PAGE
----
Harris slams DOJ decision not to charge police in Eric Garner's death

Harris slams DOJ decision not to charge police in Eric Garner's death
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Sen. Kamala HarrisKamala Devi HarrisYang expands campaign with senior hires for digital operations Biden: All-white debate not representative of party, but 'you can't dictate' nominee Delaney to DNC: Open second debate stage for candidates who qualified for past events MORE (D-Calif.), a 2020 White House hopeful, slammed a decision by federal prosecutors to not charge a New York City police officer for the 2014 death of Eric Garner, saying "our criminal justice system should be rooted in accountability."

"This is a miscarriage of justice. Our criminal justice system should be rooted in accountability. My heart breaks for the Garner family," Harris, a former prosecutor, tweeted. 

Harris implemented a series of criminal justice reform policies during her tenure as California attorney general, establishing a statewide body camera program.

As a senator, Harris has also backed legislation to provide funding for body cameras.

 

 

Harris was joined by Sen. Cory BookerCory Anthony BookerBloomberg apologizes after critics say his calling Booker 'well spoken' was racist Biden: All-white debate not representative of party, but 'you can't dictate' nominee Booker unveils legislation for federal bill to ban discrimination against natural hair MORE (D-N.J.), a fellow Democratic presidential candidate, in condemning the decision.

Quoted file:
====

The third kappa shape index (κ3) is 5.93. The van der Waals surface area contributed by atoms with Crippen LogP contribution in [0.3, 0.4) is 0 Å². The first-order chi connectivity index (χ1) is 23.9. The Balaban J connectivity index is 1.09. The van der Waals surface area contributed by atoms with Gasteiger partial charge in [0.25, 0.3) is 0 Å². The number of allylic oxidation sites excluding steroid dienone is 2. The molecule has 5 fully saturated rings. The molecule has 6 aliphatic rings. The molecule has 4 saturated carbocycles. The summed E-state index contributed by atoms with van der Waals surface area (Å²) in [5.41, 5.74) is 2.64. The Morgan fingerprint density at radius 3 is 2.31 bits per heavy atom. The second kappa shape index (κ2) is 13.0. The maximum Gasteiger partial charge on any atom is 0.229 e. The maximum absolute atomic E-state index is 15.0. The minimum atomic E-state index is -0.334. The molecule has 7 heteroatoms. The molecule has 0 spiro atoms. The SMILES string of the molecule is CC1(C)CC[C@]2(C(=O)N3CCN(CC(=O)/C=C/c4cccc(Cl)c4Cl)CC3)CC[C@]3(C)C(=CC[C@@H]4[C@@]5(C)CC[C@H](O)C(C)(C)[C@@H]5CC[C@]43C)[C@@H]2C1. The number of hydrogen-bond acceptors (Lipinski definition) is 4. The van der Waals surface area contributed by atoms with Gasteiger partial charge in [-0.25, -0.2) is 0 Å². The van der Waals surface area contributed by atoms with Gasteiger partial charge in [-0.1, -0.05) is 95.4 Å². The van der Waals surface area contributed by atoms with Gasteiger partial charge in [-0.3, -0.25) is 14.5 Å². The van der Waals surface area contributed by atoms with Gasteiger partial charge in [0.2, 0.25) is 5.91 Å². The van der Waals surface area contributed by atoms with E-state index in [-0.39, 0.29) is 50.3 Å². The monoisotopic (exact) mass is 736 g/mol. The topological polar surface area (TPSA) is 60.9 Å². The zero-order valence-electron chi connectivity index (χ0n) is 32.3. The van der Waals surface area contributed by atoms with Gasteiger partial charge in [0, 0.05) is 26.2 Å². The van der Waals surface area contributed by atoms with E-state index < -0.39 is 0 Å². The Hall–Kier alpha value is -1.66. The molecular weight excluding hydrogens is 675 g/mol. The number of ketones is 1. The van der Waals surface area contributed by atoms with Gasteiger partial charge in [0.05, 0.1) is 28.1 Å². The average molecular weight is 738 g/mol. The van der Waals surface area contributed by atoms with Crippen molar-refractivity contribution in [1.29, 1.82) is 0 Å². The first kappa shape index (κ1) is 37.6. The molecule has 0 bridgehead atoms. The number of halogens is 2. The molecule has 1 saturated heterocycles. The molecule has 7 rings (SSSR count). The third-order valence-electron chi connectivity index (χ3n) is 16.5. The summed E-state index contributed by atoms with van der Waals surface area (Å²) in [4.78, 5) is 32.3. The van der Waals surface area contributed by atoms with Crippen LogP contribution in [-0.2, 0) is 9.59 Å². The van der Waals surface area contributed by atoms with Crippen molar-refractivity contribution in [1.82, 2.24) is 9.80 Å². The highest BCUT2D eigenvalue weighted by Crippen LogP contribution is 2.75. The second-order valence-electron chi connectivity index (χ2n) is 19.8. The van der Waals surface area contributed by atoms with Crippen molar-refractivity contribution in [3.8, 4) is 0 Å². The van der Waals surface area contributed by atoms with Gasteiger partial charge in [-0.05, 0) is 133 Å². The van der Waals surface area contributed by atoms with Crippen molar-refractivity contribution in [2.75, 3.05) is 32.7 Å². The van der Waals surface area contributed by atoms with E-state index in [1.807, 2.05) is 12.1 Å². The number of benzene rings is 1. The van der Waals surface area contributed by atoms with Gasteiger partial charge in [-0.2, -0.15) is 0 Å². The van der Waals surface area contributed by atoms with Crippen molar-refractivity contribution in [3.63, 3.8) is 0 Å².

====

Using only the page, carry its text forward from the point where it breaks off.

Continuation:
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Wednesday will mark the fifth anniversary of Garner's death and would have been the deadline to file certain civil rights or criminal charges against New York City police officer Daniel Pantaleo.

Pantaleo placed Garner, an unarmed black man, in a headlock on July 17, 2014, while attempting to arrest him for selling untaxed cigarettes.

Garner was heard saying “I can’t breathe” as he died.

Pantaleo has denied using a chokehold, which is not allowed under NYPD policy, on Garner, but a medical examiner concluded that Garner's death was the result of an asthma attack caused by a chokehold. 

The medical examiner also ruled that Garner's death was a homicide, or caused by another’s deliberate actions regardless of whether the killing was deliberate.

The officer has been on desk duty since Garner’s death. A state grand jury declined to indict him later in 2014.

Garner was one of numerous unarmed black men to die at the hands of police that led to the formation of the Black Lives Matter movement, which has gained the backing of various left-leaning politicians.